Ron Popeil, "Set it and forget it" infomercial star, dead at 86
(too old to reply)
2021-07-29 08:30:42 UTC
He told you to "Set it and forget it," but the world will never forget Ron

Popeil, an inventor and the face of infomercials for "as-seen-on-TV" products
like Showtime Rotisserie and Pocket Fisherman, has died. He was 86.

His family told TMZ that Popeil had a medical emergency on Tuesday and died
Wednesday morning surrounded by family at Los Angeles' Cedars-Sinai Medical

Popeil was best known for the "Set it and forget it" catchphrase used to sell
Showtime Rotisserie in late-night infomercials. Long before air fryers became
the kitchen appliance du jour, the countertop rotisserie appliance took the
home cooking world by storm, having sold over $1 billion worth, TMZ reported.

The mogul is credited with coining the oft-used infomercial phrase, "But
wait, there's more!" But the same can be said about Popeil, who was more than
an infomercial guy.

He created the entire concept.

In the early 1950s, Popeil teamed up with his partner at the time, Mel Korey,
to produce the first modern minute-long, black and white commercial for
slightly over $500, according to the biography on his official site.

But Popeil was not just a face selling a product like the influencers of
today. The New York City-native founded the Ronco company in 1964, selling
products created by his father, Samuel "S.J." Popeil, who created the Chop-
o-Matic and the Veg-o-Matic.

Following in the footsteps of his father, Popeil went on to create products
himself including the Mr. Microphone (the first Karaoke machine), the Popeil
Pocket Fisherman, the Buttoneer, the Smokeless Ashtray, Popeil's Electric
Food Dehydrator, the Inside-the-Egg Scrambler, GLH-9 (Great Looking Hair
Formula #9) Hair in a Can Spray, the Rhinestone Stud Setter (Later called the
Bedazzler), the Cap Snaffler, the Popeil Automatic Pasta Maker and the Ronco
Electric Food Dehydrator.

His products can be seen in the Smithsonian Museum today.

According to TMZ, the entrepreneur made a fortune estimated at $200 million
in his career and had droves of fans who called themselves "the Rontourage."
He also set a QVC record in 2000 selling over $1 million worth of his
Showtime Rotisseries - or approximately 150 units each minute - during a
one-hour live segment.

Perhaps due to the catchiness of his infomercials, Popeil was a hot figure
himself, having been portrayed by Dan Aykroyd on a 1976 episode of "Saturday
Night Live." The "SNL" skit saw Aykroyd poking fun of the infomercial style
with a fictional "Bat-O-Matic" product.

A celebrity in his own right, he also made appearances on the likes of "The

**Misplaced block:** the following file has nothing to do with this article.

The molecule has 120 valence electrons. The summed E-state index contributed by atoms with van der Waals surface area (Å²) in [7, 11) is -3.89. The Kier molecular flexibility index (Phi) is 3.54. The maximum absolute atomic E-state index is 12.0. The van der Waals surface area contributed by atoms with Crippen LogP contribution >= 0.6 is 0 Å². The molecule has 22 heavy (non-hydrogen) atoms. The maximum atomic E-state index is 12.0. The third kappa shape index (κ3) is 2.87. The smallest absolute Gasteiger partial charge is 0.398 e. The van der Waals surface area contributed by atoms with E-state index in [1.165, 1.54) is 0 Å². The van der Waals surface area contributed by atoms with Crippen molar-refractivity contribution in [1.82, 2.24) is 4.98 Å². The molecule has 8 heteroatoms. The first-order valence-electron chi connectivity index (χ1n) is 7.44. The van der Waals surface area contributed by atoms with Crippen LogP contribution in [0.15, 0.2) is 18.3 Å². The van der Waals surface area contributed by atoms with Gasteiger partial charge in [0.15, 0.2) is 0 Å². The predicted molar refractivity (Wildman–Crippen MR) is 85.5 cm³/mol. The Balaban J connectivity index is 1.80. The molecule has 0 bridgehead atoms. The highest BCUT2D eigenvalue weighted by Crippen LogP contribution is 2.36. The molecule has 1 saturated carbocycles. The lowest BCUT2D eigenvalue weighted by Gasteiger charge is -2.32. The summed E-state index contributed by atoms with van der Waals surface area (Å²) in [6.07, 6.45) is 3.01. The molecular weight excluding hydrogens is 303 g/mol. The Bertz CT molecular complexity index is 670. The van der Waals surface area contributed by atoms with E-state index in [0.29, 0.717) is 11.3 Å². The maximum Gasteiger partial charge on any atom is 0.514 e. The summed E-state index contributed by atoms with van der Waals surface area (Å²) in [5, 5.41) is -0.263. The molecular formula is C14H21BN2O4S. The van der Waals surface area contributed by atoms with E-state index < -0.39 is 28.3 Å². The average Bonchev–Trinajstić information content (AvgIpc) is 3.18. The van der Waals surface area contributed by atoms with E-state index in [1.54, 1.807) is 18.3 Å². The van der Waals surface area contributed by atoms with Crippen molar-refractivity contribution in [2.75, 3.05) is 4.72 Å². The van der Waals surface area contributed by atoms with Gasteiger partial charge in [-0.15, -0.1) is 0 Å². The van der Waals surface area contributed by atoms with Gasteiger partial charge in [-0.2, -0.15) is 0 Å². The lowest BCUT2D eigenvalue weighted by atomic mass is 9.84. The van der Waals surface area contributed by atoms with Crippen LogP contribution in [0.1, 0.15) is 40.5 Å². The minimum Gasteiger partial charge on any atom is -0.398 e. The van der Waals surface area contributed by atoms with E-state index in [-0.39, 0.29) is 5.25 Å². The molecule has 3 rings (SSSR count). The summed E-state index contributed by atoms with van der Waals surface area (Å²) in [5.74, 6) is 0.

X-Files," "King of the Hill," "The Simpsons," "Old School" and "The Daily
Show with Jon Stewart."

Trump won.
Terry del Fuego
2021-07-29 13:05:50 UTC
Post by Ubiquitous
The "SNL" skit saw Aykroyd poking fun of the infomercial style
with a fictional "Bat-O-Matic" product.
Oh, for... BASS not Bat.
danny burstein
2021-07-29 13:17:45 UTC
Post by Terry del Fuego
Post by Ubiquitous
The "SNL" skit saw Aykroyd poking fun of the infomercial style
with a fictional "Bat-O-Matic" product.
Oh, for... BASS not Bat.
I thought so, too, but the video clip has "Bat".


But I very definitely remember the "Bass-o-matic", so I
guess there were more than one...
Knowledge may be power, but communications is the key
[to foil spammers, my address has been double rot-13 encoded]
That Derek
2021-07-29 14:55:14 UTC
[To me, he wasn't "free NYT lookup"-worthy, but what the hell!, it's the end of the month]


Ron Popeil, Inventor and Ubiquitous Infomercial Pitchman, Dies at 86

Mr. Popeil became a well-known presence on TV, hawking products that people didn’t know they needed, including the Veg-O-Matic and the Inside-the-Shell Egg Scrambler.

By Daniel Victor
July 29, 2021
Updated 10:22 a.m. ET
Ron Popeil, a made-for-TV inventor and salesman whose infomercial stardom persuaded millions of Americans to buy the Veg-O-Matic, Pocket Fisherman and dozens of other products they had no idea they needed, died on Wednesday. He was 86.

He died suddenly at a hospital in Los Angeles, according to a statement from his family obtained by The Associated Press.

Mr. Popeil’s mastery of television marketing, dating to the 1950s but spanning several decades, made him nearly as recognizable onscreen as the TV and movie stars of his era. Several of his catchphrases — especially “But wait! There’s more” and “set it and forget it” — have endured beyond his retirement.

And many American homes still have, or once had, the products he hawked, some schlocky gizmos that were quickly discarded and others long-running fixtures: the Showtime Rotisserie & BBQ, the Ronco Electric Food Dehydrator, Popeil’s Pasta & Sausage Maker, Mr. Microphone, the Bagel Cutter and the Inside-the-Shell Egg Scrambler, among them.